As an alternate to General Convention, I stood ready to fill in when deputies needed a break from the floor. On the two sessions where I was able to serve as a Deputy, I was able to participate in the debate, revision, and voting on B012, entitled Marriage Rites for the Whole Church. This resolution came to be because although we authorized marriage rites for same sex couples at the 78th General Convention, there was a provision that allowed bishops who hold a theological position that does not embrace marriage for same-sex couples to forbid his or her priests from conducting such rites. This left the LGBTQ community in those dioceses unable to be married in their home parishes by their home priests, despite a change in the legal ability to do so. This was deemed a compromise that could keep everyone at the table despite our theological differences.
However, given the protests of the LGBTQ community and their supporters, B012 proposed an option for priests and their parishes who wanted to conduct marriages for all despite their bishop’s protest to seek the oversight of another bishop in the Episcopal Church. The resolution allowed for bishops and protesting churches and clergy to hold their ground, while also allowing dissenting clergy and parishes to minister to their community fully. I talked about the testimonies and debate about this issue earlier. The resolution was heavily edited as a result of that that testimony, and what came before the House of Deputies seemed like a well-crafted compromise. But the debate on the floor indicated something quite different. Our more traditional brothers and sisters felt their theology was being compromised, and many diocese in Province IX, including churches in foreign countries where same-sex marriage is still illegal, were threatening to break from the church. It was a heart-wrenching debate, and our own deputation was even divided on what to do.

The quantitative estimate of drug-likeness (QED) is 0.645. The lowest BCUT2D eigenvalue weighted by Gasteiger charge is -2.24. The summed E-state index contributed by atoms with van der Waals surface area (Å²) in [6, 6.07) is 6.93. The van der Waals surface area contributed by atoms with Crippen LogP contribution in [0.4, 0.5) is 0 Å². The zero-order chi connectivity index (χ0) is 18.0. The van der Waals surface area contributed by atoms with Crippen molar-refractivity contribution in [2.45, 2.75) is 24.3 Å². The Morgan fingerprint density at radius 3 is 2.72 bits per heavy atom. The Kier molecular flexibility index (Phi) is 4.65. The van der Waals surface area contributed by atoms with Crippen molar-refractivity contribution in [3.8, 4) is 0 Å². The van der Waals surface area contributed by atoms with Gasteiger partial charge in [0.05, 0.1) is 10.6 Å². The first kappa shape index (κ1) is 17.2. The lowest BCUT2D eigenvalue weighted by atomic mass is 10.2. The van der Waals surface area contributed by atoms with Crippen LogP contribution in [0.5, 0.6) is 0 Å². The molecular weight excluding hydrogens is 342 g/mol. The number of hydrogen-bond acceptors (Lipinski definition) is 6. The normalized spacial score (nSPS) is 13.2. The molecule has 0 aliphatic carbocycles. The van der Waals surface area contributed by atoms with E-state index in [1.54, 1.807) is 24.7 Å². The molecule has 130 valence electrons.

When the vote finally came, we voted by orders – so that the entire house could see how the lay and ordained voted. As the minutes ticked by, my stomach turned. I honestly did not know what would be the best outcome, and I feared for our path forward. When the votes came in, they were overwhelmingly in favor of B012. I am not sure what changed people’s minds, and I am not sure how people came to see that this was a good compromise. My only reflection was that everyone was a bit unhappy, not fully getting what they wanted – which is the definition of a good compromise, if you ask me.
I do not know if the passage of B012 will have any negative impact in the future. What I do know is that the process seemed to model something we have a hard time doing in the United States – compromise. I have always said that if the Episcopal Church cannot model compromise, respect, and dignity, we cannot expect the world outside to do so. The passage of B012 in both Houses made me feel like there might be hope for all of us to witness compassionate compromise through Christ to others.